Almost all oil companies involved in the production of leaded gasoline, as it is cheaper to produce and offers better performance, knew of its detrimental effects on public health, though that did not mean much to them. They funded studies that used lead as a better alternative to regular gasoline and managed to legalize it through lobbying and sponsored research. They kept up the perception through advertising that was so effective that many older people at petrol stations are still instinctively looking for the sign.

Due to big oil, lead is now an indispensable part of cities around the world (along with its public health implications, which we could never accurately quantify), even if it expired in most countries of the world in the last twenty Years or so. [8]

It's really amazing what the media can convince people today. A list from the archives, 10 Insane Ways The Online Media Is Lying To You (10 crazy ways that the online media lied to you), explores other ways in which it is currently happening.

2 Homeopathy

No matter how many people believe, homeopathy still has no scientific proof that it works at all. A huge Australian meta-study clearly aimed to end the debate once and for all. She even looked at more than 1,800 scientific articles and concluded that this definitely did not work. Nevertheless, so many people around the world – and especially the US – believe that this is the case. How do we explain that?

If you ignored the rest of the list, the answer is Advertising. Homeopathy is still perceived as a viable alternative to modern medicine due to television advertising and targeted online advertising. The reason they can legally do so is diverse, including guidelines for lax advertising for medical devices (many countries prohibit medical advertising altogether) and the fact that regular healthcare is unaffordable for many. In addition, low literacy rates and the inaccessibility of medicine in the less fortunate parts of the world contribute to the problem. [9]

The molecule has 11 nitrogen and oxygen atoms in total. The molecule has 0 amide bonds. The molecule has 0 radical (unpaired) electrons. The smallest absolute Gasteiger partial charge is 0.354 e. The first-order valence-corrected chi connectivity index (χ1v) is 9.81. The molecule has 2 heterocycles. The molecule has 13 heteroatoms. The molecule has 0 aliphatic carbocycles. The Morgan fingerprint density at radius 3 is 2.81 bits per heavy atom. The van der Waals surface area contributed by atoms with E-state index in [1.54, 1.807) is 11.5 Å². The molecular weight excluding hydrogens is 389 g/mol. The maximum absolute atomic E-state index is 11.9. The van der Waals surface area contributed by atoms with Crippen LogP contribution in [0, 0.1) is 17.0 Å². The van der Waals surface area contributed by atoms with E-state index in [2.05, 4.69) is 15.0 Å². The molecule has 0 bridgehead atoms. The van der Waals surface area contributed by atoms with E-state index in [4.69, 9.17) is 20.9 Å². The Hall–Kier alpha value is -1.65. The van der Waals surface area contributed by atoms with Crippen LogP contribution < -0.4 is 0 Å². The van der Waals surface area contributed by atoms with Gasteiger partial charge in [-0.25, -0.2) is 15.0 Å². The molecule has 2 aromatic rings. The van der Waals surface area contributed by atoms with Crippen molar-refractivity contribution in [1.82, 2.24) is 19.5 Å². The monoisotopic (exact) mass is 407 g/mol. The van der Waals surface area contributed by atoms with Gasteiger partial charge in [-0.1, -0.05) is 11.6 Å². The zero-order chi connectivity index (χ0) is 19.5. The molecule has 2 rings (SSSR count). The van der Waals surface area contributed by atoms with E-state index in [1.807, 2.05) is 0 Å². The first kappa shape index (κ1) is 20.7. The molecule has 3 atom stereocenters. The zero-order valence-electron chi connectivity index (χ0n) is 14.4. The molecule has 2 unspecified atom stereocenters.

1 Cold beer is better

Depending on where you are, there are different versions of this myth around the world. Warm beer is popularly considered as an inferior version of cold beer, and not just in preference. Not a few of us believe that cold beer not only tastes better, but is also more hygienic and better for the body. While it should make sense intuitively – higher temperatures are more hospitable to harmful bacteria and the like – think a little harder, and you would find that all the beer in the can or bottle is equally sterilized and therefore hygienic, regardless of how it is warm. In addition, there are no studies that suggest that cold beer is different from regular beer except that it is colder.

The real reason why so many of us prefer our beer cold (even with cold) is that beer companies are constantly bombarding us with its advantages over hot beer in advertising – from more girls to better beach volleyball. However, we are not quite sure why these efforts have been made, as it is unclear how advertising for cold beer should boost sales without appealing to people on hot days. [10]

+ Competition

That's it It's been a long time since we did a listverse contest. Which list is better to award a prize than a list of the evils of advertising? The grand prize is five $ 100 Amazon.com gift certificates for the highest-rated commentators until Sunday, 10:00, 12:00 (24 hours after the release of this list). That should help get your Christmas shopping started!

The only rules are that your comment must refer to this list. You can invite your friends to vote on your behalf. Each comment has a "share" button, but your friends need to be people when you do so. , , no robots! And of course you should also rate the comments of others that you particularly like. Downvotes are not counted. Moderators and the author of this list are excluded from participation. Everyone can enter regardless of their country of origin. Good luck! S .: I hid a few small Easter eggs in the list. Can you find her ?!

About the Author: You can see Himanshu's stuff cracked at (www.cracked.com/members/RudeRidingRomeo/) and Screen Rant (https://screenrant.com/author/hshar/), or get in touch with him to write gigs ([email protected]).

Himanshu Sharma

Himanshu has written for websites such as Cracked, Screen Rant, The Gamer and Forbes. You could find him crying out strangers' obscenities on Twitter or trying out amateur art on Instagram.